NASCAR has announced it will return on May 17 following the suspension of its season due to the COVID-19 (Coronavirus) global pandemic.
The resumption of the NASCAR season means it will become the first major American sports competition to return since the shut-down of all leagues in mid-March.
The season will return without fans in attendance with a stretch of seven races over an 11-day span at two tracks, Darlington Raceway and Charlotte Motor Speedway.
NASCAR executive vice president and chief racing development officer, Steve O’Donnell, said NASCAR remains committed to running a full 36-race season, but no other races have been scheduled past May 27 at this stage.
“NASCAR and its teams are eager and excited to return to racing, and have great respect for the responsibility that comes with a return to competition,” O’Donnell said.
“NASCAR will return in an environment that will ensure the safety of our competitors, officials and all those in the local community.
“We thank local, state and federal officials and medical experts, as well as everyone in the industry, for the unprecedented support in our return to racing, and we look forward to joining our passionate fans in watching cars return to the track,” he said.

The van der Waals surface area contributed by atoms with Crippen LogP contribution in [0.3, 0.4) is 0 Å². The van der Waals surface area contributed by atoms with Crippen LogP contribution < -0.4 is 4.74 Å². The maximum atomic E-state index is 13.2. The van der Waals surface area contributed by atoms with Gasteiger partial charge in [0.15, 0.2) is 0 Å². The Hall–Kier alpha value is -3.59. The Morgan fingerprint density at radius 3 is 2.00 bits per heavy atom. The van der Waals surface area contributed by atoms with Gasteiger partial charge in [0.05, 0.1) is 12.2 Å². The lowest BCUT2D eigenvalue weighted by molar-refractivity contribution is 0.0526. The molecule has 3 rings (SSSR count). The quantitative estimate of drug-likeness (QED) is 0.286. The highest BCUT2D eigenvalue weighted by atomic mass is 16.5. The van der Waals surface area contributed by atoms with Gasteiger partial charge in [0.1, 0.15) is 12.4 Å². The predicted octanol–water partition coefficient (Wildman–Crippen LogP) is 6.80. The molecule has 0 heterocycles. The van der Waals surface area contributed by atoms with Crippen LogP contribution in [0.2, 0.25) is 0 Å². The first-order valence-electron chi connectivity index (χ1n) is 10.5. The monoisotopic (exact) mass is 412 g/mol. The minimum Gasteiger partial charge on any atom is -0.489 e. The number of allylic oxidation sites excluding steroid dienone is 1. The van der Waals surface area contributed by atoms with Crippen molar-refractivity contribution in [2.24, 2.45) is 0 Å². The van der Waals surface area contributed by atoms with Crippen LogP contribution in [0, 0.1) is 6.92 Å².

Speedway Motorsports CEO and president, Marcus Smith, said there is a large commitment to ensuring the health and safety of all involved with the return of NASCAR.
“This has been a proactive effort to put our motorsports industry back to work and boost the morale of sports fans around the world, while at the same time keeping the health and safety of all who will be on site the top priority,” Smith said.
NASCAR said there would be no practice for each race and the only qualifying will be for the Coca-Cola 600.
Seven-time Cup champion, Jimmie Johnson, said it’s unfortunate but important fans cannot attend the races.
“Safety is obviously the most important thing and I know NASCAR has been working to ensure that we have the necessary safety precautions in place,” Johnson said in a statement on Twitter.
“While it’s unfortunate that there won’t be fans in the stands, it’s obviously necessary at this time,” he said.